REBAR KNIVES: HOW AND WHY
REBAR FORGING BULLET POINTS: No BS. Just 60 grade Rebar Data that is accurate.
Ease of forging: Very easy with limited worry of cracking. Similar to RRS (Railroad spike). forge at bright orange to yellow.
Quench in water at bright red to achieve maximum hardness.
Tempering is not needed (My opinion). Treat this material like RRS.
Spring action/blade flex and durability: surprisingly strong spring action when quenched, in my first cases of forging it has exceeded RRS. When quenched I tested it by bending it at hardened and non hardened areas and the hardened areas spang back to shape without any problem at all.
CARBON CONTENT AND INDUSTRY DATA:
All data that I have researched on Grade 60 rebar yielded the exact same field results. The myth that it has no standard of quality or material content is greatly blown out of proportion. The carbon content must be maintained to be graded at 60 because the carbon is the deciding factor on rigidity and hardened strength. From my test I would say the carbon is between 0.40% and 0.50% carbon. It reacts very much like RRS when forged and has great spring action. some 40 grade may have higher or lower carbon but grade 60 “sofar” appears to be accurate to the letter from its data sheet.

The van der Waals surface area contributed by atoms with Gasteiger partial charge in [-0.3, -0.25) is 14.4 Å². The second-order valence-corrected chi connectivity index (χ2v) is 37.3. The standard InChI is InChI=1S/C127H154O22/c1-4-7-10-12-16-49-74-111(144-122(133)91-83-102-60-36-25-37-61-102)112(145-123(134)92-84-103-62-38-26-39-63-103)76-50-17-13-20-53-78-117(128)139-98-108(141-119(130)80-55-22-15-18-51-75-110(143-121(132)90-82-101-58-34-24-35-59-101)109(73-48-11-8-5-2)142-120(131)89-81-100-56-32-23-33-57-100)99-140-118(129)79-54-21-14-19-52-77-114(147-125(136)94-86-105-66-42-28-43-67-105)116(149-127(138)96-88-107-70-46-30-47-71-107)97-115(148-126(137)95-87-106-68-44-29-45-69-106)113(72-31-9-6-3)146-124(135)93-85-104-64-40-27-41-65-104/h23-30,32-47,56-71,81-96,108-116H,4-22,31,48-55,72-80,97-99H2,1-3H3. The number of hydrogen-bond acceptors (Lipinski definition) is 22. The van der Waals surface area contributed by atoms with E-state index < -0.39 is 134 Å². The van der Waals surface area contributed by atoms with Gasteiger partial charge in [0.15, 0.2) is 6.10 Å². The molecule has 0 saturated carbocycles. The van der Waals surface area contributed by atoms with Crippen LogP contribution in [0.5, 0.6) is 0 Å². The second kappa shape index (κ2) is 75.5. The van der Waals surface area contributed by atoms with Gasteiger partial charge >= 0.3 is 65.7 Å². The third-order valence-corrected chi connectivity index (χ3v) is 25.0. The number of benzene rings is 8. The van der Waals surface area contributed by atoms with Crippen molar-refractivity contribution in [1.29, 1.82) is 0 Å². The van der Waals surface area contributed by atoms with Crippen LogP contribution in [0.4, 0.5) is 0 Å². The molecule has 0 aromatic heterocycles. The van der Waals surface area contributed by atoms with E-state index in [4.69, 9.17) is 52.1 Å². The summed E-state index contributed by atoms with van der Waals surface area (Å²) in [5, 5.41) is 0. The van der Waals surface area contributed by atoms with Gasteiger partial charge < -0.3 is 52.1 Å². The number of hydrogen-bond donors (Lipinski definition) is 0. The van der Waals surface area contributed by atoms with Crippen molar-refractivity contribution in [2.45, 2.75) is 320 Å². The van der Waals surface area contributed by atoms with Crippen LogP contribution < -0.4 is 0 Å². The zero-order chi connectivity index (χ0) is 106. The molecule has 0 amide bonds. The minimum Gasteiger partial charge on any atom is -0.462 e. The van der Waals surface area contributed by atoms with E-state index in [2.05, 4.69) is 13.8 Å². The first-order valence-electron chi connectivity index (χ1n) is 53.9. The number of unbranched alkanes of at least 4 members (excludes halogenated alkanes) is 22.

In my opinion I would rate this material is possibly best material for making decorative or usable pieces because it does harden so well and is very durable.
my testing to me atleast has proven why so many custom knife makers have had great success with 60 grade rebar knives. I do recommend this material for blades but I suggest you do your own field testing and research before coming to your own conclusion. I would also like to say that the Data sheet I read regarding grade 60 stated in plain text that this material does quench harden as a standard feature , so this may clear up the “will/won’t it harden” argument.
A note: While researching this material online a common comment has come about that grade 60 cannot be welded easily and some cases at all. This would indicate high carbon content. This is from internet research, forums and comments regarding working with rebar in industrial and artistic applications.
I hope this helps any one who is seeking the same answers I have regarding rebar.
NOTE* This post will be upldated with a link to the data page when I find the link again.